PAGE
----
I work for a public museum (VMNH is a Virginia state agency), so part of my job is answering questions from the public about paleontology. This usually takes the form of identifying “fossils” that people have found in a local stream or some other unlikely place. About 90% of the time they’re mistaken, and I’m left with the unenviable task of telling someone that their prized fossil is, in fact, a rock. But every now and then I get something different.
Last week Francis Deboever sent me a series of photos of a supposed fossil; the verdict from some online forums was that it was a whale rib. This one really is a bone, and it’s from a whale, but it’s not a rib. This is a segment of a dentary (lower jaw) from a baleen whale. Several mental foramina, which are typical of whale dentaries, are visible along the dorsal margin, as indicated by the arrows below:
While most parts of baleen whale skulls are somewhat fragile, dentaries are actually rather tough. Fragments show up frequently along the rivers on the Virginia Coastal Plain, usually having weathered out of either the Calvert, Eastover, or Yorktown Formations. So Francis has a nice, but rather common, baleen whale lower whale jaw. What, then, makes this bone special? This bone was found in Harriston, Virginia:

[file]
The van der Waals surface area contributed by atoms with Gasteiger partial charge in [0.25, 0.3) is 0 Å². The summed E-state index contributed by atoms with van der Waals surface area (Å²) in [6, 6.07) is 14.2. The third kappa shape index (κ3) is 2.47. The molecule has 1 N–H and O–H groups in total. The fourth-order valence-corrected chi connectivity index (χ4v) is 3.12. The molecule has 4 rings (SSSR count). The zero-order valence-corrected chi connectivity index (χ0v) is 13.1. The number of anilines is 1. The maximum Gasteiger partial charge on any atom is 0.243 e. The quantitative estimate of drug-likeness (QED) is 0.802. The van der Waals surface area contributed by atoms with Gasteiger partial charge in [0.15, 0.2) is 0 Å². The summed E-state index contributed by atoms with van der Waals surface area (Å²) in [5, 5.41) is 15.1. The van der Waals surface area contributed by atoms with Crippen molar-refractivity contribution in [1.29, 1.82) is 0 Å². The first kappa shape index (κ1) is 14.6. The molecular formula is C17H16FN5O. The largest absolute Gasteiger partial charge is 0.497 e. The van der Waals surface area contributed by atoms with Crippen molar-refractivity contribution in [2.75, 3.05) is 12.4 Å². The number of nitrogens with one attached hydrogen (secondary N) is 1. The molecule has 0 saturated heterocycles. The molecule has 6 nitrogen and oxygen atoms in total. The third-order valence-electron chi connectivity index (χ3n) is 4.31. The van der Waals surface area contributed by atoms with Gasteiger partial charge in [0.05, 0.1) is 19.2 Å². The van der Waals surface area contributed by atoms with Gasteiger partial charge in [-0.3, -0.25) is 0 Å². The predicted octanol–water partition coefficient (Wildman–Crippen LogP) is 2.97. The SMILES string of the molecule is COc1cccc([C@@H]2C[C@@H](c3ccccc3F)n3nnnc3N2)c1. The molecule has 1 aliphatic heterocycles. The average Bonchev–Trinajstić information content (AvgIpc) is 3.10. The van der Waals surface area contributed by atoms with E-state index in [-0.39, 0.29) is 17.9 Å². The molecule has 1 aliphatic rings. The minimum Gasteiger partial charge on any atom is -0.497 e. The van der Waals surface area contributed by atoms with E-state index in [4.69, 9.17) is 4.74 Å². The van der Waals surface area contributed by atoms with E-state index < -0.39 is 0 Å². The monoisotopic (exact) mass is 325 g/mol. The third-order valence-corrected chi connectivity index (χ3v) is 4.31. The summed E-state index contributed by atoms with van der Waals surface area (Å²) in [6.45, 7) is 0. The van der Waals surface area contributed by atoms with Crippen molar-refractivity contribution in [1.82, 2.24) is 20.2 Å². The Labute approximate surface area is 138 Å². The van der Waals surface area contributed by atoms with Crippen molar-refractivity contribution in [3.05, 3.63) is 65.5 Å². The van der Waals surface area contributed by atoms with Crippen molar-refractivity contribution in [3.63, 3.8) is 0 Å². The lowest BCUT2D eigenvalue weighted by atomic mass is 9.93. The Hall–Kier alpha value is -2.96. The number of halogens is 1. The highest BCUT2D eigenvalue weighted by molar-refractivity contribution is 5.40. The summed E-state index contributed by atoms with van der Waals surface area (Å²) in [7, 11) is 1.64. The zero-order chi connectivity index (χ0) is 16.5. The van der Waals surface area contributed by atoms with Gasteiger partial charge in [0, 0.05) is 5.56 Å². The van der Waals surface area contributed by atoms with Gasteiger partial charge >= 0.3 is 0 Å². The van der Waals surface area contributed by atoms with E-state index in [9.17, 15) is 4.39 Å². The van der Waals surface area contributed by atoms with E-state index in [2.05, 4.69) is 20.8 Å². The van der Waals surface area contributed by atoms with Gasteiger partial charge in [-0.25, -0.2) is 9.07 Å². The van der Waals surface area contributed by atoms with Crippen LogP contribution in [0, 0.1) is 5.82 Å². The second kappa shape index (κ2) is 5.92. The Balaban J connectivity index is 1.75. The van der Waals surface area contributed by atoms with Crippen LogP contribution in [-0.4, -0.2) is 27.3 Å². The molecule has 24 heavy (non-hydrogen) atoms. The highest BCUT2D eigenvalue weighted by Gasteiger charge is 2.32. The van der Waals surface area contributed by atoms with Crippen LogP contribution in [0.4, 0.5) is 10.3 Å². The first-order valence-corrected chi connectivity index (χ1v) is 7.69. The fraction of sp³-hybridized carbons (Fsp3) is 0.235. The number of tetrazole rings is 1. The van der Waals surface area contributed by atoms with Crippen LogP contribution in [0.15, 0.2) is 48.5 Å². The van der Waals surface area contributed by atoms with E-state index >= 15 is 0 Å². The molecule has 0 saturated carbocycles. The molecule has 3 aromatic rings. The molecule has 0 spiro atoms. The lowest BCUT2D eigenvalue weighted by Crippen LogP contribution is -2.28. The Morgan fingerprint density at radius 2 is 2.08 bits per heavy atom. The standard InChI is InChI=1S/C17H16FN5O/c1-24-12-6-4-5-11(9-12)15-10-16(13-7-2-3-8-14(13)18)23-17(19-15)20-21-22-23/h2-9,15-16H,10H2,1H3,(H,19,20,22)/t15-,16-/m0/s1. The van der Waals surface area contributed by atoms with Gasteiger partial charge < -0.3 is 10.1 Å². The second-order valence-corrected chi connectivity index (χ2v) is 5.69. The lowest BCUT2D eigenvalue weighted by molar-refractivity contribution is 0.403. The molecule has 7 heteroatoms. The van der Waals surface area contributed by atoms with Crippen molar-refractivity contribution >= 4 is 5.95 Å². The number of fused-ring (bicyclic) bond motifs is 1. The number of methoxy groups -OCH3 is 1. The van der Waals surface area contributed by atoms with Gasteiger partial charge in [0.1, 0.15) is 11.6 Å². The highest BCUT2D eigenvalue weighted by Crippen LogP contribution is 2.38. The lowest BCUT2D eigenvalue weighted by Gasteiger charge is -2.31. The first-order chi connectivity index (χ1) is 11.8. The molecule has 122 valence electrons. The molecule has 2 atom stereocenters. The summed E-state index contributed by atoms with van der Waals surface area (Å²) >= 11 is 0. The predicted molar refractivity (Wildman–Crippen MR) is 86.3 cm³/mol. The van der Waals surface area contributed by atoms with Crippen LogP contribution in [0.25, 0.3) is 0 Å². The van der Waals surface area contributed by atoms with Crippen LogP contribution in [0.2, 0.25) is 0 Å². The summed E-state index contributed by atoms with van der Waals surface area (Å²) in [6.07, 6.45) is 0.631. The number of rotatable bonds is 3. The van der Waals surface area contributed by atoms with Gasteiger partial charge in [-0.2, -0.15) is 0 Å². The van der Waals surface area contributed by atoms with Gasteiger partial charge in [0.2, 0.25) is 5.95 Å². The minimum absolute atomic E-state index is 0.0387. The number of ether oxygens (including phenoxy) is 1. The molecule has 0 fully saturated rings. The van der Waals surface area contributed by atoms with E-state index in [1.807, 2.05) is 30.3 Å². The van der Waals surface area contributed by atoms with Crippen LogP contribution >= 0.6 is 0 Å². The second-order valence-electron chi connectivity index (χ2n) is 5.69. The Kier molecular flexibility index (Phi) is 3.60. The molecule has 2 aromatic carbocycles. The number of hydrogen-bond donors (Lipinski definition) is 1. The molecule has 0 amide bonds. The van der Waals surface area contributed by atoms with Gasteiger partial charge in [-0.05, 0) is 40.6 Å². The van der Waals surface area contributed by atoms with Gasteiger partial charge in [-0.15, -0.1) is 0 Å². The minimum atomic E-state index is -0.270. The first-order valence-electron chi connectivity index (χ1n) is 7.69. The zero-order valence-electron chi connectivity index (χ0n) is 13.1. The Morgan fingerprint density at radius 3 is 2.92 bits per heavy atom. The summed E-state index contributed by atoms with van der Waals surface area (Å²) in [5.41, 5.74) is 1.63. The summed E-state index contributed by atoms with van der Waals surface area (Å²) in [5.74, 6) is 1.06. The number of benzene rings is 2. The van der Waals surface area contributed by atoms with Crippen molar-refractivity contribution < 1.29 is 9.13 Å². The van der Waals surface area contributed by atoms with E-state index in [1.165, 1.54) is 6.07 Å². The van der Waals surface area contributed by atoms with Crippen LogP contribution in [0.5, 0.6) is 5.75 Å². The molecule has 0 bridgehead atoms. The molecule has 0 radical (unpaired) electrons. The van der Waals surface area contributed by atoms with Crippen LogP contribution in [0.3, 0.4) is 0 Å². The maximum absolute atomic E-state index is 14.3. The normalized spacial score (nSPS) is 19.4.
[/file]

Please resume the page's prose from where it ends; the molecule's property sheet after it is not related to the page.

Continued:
Harriston is located in the mountains, more than 80 miles from the nearest coastal plain sediments! How did this whale manage to make its way to the Blue Ridge? The probable answer is actually included in Francis’ email:
“[It] appears to have washed out from under an old concrete slab that I believe covers the debris from an old concrete well.”
The Miocene and Pliocene deposits along the James River used to be quarried fairly extensively. These are soft sediments that are extremely rich in mollusk shells, and they were mined for a variety of purposes, including fertilizer, fill dirt, and making concrete. It’s very likely that the well was constructed from concrete made from a load of Eastover or Yorktown sediment transported in from a quarry near the James River, and that happened to include a whale jaw fragment among the sediment.
Thanks to Francis for bringing this specimen to our attention, and for giving me permission to post the photos on the blog.